Walmart said yesterday that by the end of the current fiscal year, it expects that two-thirds of its hourly store positions will be working full-time, with consistent schedules.
Drew Holler, Senior Vice President, Walmart U.S. People Operations, laid out the reasons for the shift:
"We’re uniquely positioned to offer a combination of stability and room for growth that few others can match. We are prioritizing consistent schedules, skills training and new pathways for growth, so all jobs at Walmart can lead to careers. We know offering more full-time opportunities along with skills, training and equipping associates with tools to make work easier will help us continue to attract and retain top talent.
"Having a stable, reliable job is important. At Walmart, that starts with having a consistent, predictable schedule that makes it easy for associates to plan for all of the important things going on outside of work. That’s why we’re offering full-time associates set, consistent schedules, with the same hours on the same days each week. For example, an associate who works in the deli could go into work each day knowing they’ll be off in time to pick up their kids from school.
"This approach has other benefits, too. Associates will be scheduled to work alongside their teammates and their leader on every shift. This is one way we’re building on the team-based structure we introduced in stores last year. Having these small teams of eight to 12 associates work together will lead to a more connected, productive and enjoyable work environment. Associates are cross-trained within their team’s area of the store, and they get real-time, one-on-one feedback and mentorship from their leader. All of this helps them build careers with Walmart if they choose. And all of this ultimately results in even better customer service."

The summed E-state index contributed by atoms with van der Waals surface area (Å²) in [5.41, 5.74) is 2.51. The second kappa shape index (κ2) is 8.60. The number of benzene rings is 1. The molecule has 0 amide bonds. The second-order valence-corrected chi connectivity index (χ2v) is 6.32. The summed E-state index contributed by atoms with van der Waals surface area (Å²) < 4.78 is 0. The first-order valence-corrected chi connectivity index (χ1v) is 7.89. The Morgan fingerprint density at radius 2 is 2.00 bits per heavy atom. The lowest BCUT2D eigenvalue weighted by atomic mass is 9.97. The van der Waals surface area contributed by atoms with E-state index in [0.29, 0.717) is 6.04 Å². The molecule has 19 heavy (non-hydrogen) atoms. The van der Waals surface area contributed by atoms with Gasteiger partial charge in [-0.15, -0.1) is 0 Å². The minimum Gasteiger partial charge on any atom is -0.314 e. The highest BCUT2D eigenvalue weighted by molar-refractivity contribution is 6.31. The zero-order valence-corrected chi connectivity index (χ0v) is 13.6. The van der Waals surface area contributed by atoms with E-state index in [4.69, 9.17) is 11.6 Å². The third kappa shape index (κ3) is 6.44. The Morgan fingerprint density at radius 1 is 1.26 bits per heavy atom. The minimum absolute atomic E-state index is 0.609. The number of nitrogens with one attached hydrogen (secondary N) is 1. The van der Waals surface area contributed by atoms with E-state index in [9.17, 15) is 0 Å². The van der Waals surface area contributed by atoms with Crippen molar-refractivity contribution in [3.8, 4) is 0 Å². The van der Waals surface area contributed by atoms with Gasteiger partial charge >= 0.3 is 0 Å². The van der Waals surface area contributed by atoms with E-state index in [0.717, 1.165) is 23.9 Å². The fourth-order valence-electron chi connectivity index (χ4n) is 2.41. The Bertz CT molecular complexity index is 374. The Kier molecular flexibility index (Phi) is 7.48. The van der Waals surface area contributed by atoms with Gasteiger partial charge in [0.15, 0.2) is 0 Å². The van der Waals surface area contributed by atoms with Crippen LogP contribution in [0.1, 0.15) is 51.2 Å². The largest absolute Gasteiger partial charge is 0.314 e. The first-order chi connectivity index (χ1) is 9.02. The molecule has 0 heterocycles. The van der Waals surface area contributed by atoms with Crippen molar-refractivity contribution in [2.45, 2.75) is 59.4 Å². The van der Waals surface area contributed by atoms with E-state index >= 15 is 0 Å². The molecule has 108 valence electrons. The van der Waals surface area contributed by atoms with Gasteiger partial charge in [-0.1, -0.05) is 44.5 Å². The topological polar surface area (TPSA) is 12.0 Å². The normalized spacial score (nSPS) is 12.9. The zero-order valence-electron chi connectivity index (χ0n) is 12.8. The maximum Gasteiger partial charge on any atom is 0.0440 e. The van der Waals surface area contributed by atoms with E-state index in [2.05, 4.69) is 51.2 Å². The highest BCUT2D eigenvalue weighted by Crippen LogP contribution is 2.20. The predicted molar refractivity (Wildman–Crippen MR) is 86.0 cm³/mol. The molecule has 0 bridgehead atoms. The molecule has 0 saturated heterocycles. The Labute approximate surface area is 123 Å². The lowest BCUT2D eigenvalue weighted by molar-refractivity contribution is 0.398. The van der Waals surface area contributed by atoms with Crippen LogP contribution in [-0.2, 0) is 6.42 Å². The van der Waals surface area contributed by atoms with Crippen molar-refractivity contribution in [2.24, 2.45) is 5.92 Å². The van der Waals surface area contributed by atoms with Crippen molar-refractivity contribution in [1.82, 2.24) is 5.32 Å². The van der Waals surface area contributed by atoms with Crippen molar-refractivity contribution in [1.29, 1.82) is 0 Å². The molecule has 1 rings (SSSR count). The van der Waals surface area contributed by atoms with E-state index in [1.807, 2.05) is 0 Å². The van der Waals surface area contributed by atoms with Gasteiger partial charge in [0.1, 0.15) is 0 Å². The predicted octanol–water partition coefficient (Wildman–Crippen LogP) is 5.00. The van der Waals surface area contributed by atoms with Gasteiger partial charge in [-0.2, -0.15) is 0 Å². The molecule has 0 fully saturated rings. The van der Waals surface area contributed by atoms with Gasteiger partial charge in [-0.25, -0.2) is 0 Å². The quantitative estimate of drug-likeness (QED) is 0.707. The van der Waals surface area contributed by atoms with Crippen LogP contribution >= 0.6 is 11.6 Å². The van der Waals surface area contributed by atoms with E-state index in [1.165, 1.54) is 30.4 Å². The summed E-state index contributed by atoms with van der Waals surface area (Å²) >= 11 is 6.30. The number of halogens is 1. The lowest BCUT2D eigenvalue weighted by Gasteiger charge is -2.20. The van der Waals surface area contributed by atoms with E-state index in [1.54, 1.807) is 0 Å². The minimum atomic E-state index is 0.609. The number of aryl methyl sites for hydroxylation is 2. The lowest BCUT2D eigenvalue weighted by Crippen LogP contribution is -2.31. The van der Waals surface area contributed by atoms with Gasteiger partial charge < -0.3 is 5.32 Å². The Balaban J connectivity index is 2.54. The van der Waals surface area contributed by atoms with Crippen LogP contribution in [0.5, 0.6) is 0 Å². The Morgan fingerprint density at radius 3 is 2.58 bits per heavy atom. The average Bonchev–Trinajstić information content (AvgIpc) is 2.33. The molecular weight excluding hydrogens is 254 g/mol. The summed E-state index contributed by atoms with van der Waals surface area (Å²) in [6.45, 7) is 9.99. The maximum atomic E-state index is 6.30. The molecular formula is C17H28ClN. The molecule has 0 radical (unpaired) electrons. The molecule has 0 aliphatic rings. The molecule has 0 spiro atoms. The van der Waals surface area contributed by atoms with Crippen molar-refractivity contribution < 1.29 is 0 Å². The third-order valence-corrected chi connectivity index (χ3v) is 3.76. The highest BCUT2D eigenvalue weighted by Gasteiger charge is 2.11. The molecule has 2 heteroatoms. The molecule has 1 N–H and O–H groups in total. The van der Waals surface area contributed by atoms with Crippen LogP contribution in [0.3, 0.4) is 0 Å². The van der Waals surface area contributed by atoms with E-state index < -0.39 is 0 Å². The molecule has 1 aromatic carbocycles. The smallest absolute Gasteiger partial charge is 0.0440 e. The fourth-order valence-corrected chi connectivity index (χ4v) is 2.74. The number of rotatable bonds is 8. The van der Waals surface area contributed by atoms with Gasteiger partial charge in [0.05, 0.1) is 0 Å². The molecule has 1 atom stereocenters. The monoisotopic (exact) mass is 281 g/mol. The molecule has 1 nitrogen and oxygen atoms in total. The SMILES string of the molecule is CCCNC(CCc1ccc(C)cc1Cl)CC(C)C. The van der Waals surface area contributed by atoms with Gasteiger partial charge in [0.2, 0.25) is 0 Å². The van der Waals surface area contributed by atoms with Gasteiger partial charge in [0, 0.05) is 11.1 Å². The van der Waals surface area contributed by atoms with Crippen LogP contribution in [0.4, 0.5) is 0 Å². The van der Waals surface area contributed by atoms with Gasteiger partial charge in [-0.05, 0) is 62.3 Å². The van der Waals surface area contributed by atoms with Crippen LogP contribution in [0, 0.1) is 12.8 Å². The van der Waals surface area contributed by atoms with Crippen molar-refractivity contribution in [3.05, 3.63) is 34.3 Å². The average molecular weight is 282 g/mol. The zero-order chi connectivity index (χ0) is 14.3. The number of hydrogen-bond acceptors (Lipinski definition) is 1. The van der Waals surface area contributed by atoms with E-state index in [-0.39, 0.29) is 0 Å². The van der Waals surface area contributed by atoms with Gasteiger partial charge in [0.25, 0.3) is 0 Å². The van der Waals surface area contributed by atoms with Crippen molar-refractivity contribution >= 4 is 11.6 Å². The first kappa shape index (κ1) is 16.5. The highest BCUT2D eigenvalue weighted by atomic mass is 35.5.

- KC's View:
"Even better customer service."
That's the key … and it is why, I suspect, Walmart believes that this investment in a higher-percentage full-time workforce will pay off in the future.
Walmart is doing this even as it is raising the floor on wages - while there will be plenty of arguments that not enough, the fact remains that Walmart is investing in employees to a greater degree than ever, which should have the effect of helping those employees feel invested in the company.
I find myself wondering if we're going to see companies like Walmart and Amazon engaging in their battle for supremacy on a new front - labor. Amazon certainly gets its share of criticisms of how it treats its workers, and it seems to be in the crosshairs of political and regulatory attention to a greater degree than Walmart at the moment. (Though this could change with one bad piece of publicity.)
Walmart may see this as an opportunity to change perceptions, which could have the effect of changing shopper behavior and preferences.